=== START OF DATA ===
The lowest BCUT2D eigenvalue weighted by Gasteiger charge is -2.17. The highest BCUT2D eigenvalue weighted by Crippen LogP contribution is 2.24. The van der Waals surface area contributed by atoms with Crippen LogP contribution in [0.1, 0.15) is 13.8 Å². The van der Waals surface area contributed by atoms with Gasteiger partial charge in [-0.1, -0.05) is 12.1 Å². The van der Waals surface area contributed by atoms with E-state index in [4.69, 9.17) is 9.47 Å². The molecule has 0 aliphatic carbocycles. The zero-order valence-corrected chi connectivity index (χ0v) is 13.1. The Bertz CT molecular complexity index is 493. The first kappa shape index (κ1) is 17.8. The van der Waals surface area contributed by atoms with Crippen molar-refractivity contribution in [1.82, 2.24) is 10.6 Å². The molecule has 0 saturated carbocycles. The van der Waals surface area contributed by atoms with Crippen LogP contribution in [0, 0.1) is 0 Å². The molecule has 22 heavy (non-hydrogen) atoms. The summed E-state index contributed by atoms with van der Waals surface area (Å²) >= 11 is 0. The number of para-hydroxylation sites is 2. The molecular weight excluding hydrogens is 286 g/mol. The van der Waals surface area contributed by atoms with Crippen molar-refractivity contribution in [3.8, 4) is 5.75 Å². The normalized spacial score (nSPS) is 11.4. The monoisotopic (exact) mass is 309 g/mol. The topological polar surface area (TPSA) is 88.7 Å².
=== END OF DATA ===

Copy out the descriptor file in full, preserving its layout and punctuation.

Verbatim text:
The lowest BCUT2D eigenvalue weighted by Gasteiger charge is -2.17. The highest BCUT2D eigenvalue weighted by Crippen LogP contribution is 2.24. The van der Waals surface area contributed by atoms with Crippen LogP contribution in [0.1, 0.15) is 13.8 Å². The van der Waals surface area contributed by atoms with Gasteiger partial charge in [-0.1, -0.05) is 12.1 Å². The van der Waals surface area contributed by atoms with E-state index in [4.69, 9.17) is 9.47 Å². The molecule has 0 aliphatic carbocycles. The zero-order valence-corrected chi connectivity index (χ0v) is 13.1. The Bertz CT molecular complexity index is 493. The first kappa shape index (κ1) is 17.8. The van der Waals surface area contributed by atoms with Crippen molar-refractivity contribution in [1.82, 2.24) is 10.6 Å². The molecule has 0 saturated carbocycles. The van der Waals surface area contributed by atoms with Crippen LogP contribution in [0, 0.1) is 0 Å². The molecule has 22 heavy (non-hydrogen) atoms. The summed E-state index contributed by atoms with van der Waals surface area (Å²) >= 11 is 0. The number of para-hydroxylation sites is 2. The molecular weight excluding hydrogens is 286 g/mol. The van der Waals surface area contributed by atoms with Crippen molar-refractivity contribution in [3.8, 4) is 5.75 Å². The normalized spacial score (nSPS) is 11.4. The monoisotopic (exact) mass is 309 g/mol. The topological polar surface area (TPSA) is 88.7 Å².